The search for a solution is dominating the political news agenda in Washington. President Barack Obama is spending the week meeting with business and labour groups – as well as senior members of the Senate and the Republican-led House of Representatives – in an effort to find a solution. Unless a new plan is reached, automatic tax hikes and spending cuts worth about $600-billion will take effect Jan. 1. The President does not want to continue tax cuts for those making more than $250,000 and this is a major point of disagreement with the Republicans in Congress.
Mr. Flaherty’s budget numbers are based on an average of the most recent private-sector forecasts. Bank economists largely gave the minister a pass for keeping deficits small as a percentage of the economy. But one Bay Street economist suggested Ottawa’s credibility will be on the line if it pushed back its balanced budget target one more time.
“The fiscal slippage reflects the government’s judgment that it has found the optimal balance between austerity and growth, while maintaining its policy credibility,” said BMO senior economist Michael Gregory in a note. “We concur, but if there’s a third consecutive year of slippage without any offsetting policy response, the government’s credibility could be called into question.”
The Conservatives’ 2011 platform included pledges – like allowing income splitting for families with dependent children – that were contingent on a balanced budget.
Mr. Flaherty, who delivered his update at a business luncheon in Fredericton, was later asked whether he would push to post a surplus before the next election, currently scheduled for Oct. 19, 2015.
“I’ll be frank with you. I don’t play with numbers, the numbers are the numbers,” the minister bristled. He said the projected 2015-16 deficit of $1.8-billion was not a “significant” amount and “a little more than half a per cent of the federal budget.”
By coincidence, former prime minister Paul Martin and former Canadian Ambassador to the U.S. Frank McKenna were also in Fredericton Tuesday at a separate event.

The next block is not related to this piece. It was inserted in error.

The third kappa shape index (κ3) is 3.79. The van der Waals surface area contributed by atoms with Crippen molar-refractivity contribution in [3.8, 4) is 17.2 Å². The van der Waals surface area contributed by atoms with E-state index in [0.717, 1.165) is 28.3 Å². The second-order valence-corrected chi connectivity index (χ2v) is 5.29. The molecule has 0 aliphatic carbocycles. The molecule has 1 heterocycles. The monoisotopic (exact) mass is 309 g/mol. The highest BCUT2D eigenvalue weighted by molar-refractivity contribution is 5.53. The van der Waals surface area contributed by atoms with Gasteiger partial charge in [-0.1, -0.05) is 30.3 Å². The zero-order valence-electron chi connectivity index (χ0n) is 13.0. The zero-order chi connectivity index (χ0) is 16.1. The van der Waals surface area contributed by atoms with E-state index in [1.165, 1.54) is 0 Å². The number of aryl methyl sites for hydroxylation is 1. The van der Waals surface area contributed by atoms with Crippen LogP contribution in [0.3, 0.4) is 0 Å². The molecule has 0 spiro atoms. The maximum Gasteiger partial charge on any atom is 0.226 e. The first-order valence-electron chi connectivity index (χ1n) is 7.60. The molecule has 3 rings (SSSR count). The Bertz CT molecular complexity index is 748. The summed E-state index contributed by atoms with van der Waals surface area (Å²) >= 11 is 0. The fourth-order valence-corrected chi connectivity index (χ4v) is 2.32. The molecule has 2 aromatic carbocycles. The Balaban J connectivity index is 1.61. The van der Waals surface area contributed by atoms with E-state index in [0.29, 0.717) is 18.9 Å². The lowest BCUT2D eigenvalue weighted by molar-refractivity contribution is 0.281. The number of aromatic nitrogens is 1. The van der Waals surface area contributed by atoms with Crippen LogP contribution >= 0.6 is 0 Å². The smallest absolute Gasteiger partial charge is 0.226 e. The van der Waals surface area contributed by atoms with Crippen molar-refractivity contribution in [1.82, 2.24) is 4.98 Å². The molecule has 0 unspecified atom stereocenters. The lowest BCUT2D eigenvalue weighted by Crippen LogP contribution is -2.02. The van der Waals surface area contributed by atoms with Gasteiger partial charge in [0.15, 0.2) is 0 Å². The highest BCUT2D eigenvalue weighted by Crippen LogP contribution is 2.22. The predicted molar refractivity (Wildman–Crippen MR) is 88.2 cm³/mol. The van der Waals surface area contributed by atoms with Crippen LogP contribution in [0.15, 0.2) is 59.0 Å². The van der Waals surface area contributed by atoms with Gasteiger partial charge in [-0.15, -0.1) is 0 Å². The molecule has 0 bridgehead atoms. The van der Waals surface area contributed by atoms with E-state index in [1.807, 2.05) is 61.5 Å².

Both men told The Globe they are optimistic Washington will avoid the worst-case scenarios regarding the fiscal cliff.
Mr. McKenna – who was also premier of New Brunswick for 10 years until 1997 – said he’s concerned about the effect of political “drama” and “hostage-taking” playing out in Washington.
“If the U.S. does something stupid and spirals into a recession, it will definitely bring Canada with it,” he said.
Erasing the deficit: Then and Now
April 11, 2011, Conservative election platform
“A re-elected Stephen Harper government will eliminate the deficit by 2014-15.” Platform promises a $3.7-billion surplus in 2014-15 and $8.2-billion surplus in 2015-16.
June 6, 2011, federal budget
“The Strategic and Operating Review will build on the first cycle of strategic reviews to support the return to balanced budgets by 2014-15.”
March 29, 2012, federal budget
“The government’s plan to return to balanced budgets over the medium term is on track.” (Forecasts $1.3-billion deficit in 2014-15 and $3.4-billion surplus in 2015-16.)
Nov. 13, 2012, fiscal update
“The government remains on track to return to balanced budgets over the medium term.” (Forecasts $8.6-billion deficit in 2014-15, $1.8-billion deficit in 2015-16 and a $1.7-billion surplus in 2016-17.)